While Americans may not have been imposing their aesthetic theories upon the landscape to the degree that European tourists had at the Alps, a preconceived perspective was intrinsic to the use of the picturesque aesthetic. Photography, with its ability to capture detail and texture was well suited to the picturesque. And though it was still under debate as to whether or not photography could do more than record the images which nature itself wrote upon the glass plates,16 the contrast between O'Sullivan's images and those of his contemporaries demonstrates the power the photographer had to portray a certain aesthetic simply through the choice of scene and perspective.
Consider, for example, C.E. Watkins' "Washington Column" with O'Sullivan's "Apache Lake, Sierra Blanca Range, Arizona," likely the photograph Wheeler considered to be O'Sullivan's "only typical scene."17
Watkins' photograph has a symmetry created by the reflection in the water and a consistency of detail throughout the composition that give it cohesion. The broken tree limbs in the foreground and the diagonal lines they create provide an entryway for the viewer into the scene. They also provide a sign of the destruction and decay in nature. At the same time, the symmetry of the scene both horizontally in the reflection, and vertically in the two sets of trees in the background and two patches of foreground in the bottom corners creates balance and harmony. The great contrast of value in the whites of the mountains, water, and tree limbs and the dark of the trees and their reflections, creates a pristine balance both harmonious and exhilarating. The scene is both inviting and awe-inspiring.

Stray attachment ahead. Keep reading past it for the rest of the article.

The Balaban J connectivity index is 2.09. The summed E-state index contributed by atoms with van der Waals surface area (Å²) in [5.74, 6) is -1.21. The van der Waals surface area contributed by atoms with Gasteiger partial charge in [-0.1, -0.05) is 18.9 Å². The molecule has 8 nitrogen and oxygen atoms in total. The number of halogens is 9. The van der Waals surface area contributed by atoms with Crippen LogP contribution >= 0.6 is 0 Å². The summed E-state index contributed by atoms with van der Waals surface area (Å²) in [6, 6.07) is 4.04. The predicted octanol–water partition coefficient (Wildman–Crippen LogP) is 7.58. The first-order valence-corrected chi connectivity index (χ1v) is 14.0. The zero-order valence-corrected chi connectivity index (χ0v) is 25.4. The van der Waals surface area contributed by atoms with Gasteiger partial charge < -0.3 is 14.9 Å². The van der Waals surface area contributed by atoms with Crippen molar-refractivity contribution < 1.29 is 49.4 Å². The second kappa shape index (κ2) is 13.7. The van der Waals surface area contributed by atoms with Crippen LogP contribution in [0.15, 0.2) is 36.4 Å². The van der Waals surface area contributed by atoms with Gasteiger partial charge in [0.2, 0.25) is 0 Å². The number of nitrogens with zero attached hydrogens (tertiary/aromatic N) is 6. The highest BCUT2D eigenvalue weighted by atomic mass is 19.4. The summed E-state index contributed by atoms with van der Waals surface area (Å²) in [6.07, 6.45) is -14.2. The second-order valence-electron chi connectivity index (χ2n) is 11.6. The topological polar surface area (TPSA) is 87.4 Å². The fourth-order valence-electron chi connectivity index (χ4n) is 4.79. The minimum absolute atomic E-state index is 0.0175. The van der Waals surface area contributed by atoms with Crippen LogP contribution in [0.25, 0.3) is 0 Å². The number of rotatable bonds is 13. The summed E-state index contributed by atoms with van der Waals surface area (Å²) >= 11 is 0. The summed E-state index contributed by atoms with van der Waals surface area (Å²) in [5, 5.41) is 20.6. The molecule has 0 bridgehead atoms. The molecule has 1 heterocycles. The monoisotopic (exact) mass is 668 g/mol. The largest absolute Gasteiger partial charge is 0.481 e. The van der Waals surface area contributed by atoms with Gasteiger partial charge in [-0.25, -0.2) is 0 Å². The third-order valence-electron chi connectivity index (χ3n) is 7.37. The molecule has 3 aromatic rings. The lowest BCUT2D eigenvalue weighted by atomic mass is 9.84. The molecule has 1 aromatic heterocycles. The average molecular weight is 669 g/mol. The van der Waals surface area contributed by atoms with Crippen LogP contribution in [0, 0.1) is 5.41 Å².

O'Sullivan's image has an asymmetrical balance created by the trees in the foreground just left of the center. The elements of the landscape, the trees and mountain ridges, fill the frame, almost stifling the viewer. The view of the dull and placid water behind the trees is more of a relief from the chaotic lines of the intervening trees than the definitive presence of harmony and pristine beauty which the water provides in Watkins' photograph. There is no entry point into O'Sullivan's image as there was with Watkins'. There is depth, but one feels that the inner space where the water lies is made inaccessible by the trees in the foreground. O'Sullivan's view is not a scene to experience so much as a direct confrontation with the landscape. The trees, water, and mountain range all have their own emphasis in the composition as opposed to blending into one scene as in Watkins' picture. The lighting does not create great contrast and drama so much as clarify the texture of the water, surrounding rocks, and mountain range with a certain banality familiar to us from his Civil War photographs. Finally, O'Sullivan's image includes a figure, small and cut off by the frame in the foreground. His being cut off emphasizes the lack of entryway into the scene, while his smallness emphasizes the great size and power of the landscape. It also depicts the landscape as related to humans in time and space, as opposed to as an aesthetic and moral experience or object. Even this most "typical" of O'Sullivan's photographs is far from the typical picturesque representation or conception of nature. O'Sullivan did not approach nature to see what he could find in it or impose upon it, so much as to discover what it had to show him and to reflect that in his photographs.